HC: What do you think about the recent historical and palaeomicrobiological scholarship that suggests the plague bacterium established enzootic foci in Europe after the Black Death? How does this affect our understanding of late medieval and early modern plague?
BC: The jury is still out on this one. One school of thought believes that, impelled by short-term climate shocks, plague was repeatedly reintroduced to Europe from reservoirs of infection in Central Asia, although so far only the initial outbreak that started in the Crimea in 1346 has been tracked in detail.
Alternatively, it has been hypothesised that semi-permanent reservoirs of infection became established in Europe, either among urban colonies of rodents in the greatest ports and cities or in their ground-burrowing sylvatic cousins, such as the Alpine marmot. After all, in most parts of the world where enzootic plague foci have become established, it is wild mammals in thinly populated rural areas that maintain it. In such cases, as exemplified by Madagascar, small mutations soon promote the evolution of geographically-specific lineages of the Yersinia pestis genome.
The proof of whether or not enzootic plague foci became established in Europe will therefore hinge upon whether aDNA analysis can identify specifically European variants of the genome. So far no such evidence has been found, but then these are still early days for this most expensive branch of bio-archaeological research. The answer is important because it bears upon the ability of medical historians to explain how plague seemingly managed to sustain itself in Europe for so long, especially given the long intervals between some outbreaks, why it eventually disappeared, and the extent to which plague outbreaks in Europe were driven by fluctuating environmental conditions in Central Asia.
For historians of plague these are the big questions to which satisfactory answers have yet to be found. Meanwhile, there is plenty of more conventional historical research to be done, tracking the course and estimating the impact of the second outbreak of plague in 1360-63, and improving upon Jean Biraben’s pioneering chronology of European plague outbreaks.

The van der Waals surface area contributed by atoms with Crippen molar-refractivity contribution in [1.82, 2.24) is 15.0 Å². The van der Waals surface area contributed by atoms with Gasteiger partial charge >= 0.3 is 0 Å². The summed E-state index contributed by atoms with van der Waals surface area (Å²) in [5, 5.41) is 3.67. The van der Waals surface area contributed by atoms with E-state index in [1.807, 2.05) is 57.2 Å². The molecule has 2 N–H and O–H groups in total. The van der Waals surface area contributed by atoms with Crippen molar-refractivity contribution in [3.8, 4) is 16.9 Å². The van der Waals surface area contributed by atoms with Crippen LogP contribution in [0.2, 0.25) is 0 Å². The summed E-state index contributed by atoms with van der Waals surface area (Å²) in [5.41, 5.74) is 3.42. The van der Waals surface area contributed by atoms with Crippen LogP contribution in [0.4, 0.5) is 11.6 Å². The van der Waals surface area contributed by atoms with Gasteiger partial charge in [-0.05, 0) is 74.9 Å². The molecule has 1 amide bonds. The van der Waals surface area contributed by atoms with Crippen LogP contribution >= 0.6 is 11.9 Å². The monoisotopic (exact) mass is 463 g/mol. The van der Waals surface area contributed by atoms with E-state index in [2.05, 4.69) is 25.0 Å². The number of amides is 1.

HC: New reconstructions of the North Atlantic Oscillation (NAO) have challenged previous reconstructions that showed a persistently positive NAO during the Medieval Climate Anomaly, and a negative NAO in the centuries that followed. The scientific state of the art can change much more quickly than the historical state of the art. What does that mean for histories that draw equally from scientific and documentary evidence?
BC: Keeping up with the advances in knowledge being made by climatologists and biologists is a real challenge. Medieval historians have not been idle but, you are right, the historical state of the art changes much more slowly. This discrepancy will certainly keep us on our toes and engender a constant process of iterative rethinking. It will also make study of the medieval centuries more dynamic, pertinent and exciting.
Above all, it challenges us to come up with more and better historical databases and chronologies to enable more rigorous analyses of the interactions between environment and society. In this context, it should not be forgotten that historical archives contain a rich trove of information that can be deployed to shed light on past environmental conditions. Of course the histories we write using the imperfect information available today will soon need to be revised and certainly will eventually be superseded, but this should not deter us from writing them.
The histories we write using the imperfect information available today will soon need to be revised and certainly will eventually be superseded, but this should not deter us from writing them.
HC: Your background is as a Medieval economic historian specializing in England, if I'm correct. How did you move to write a global environmental history?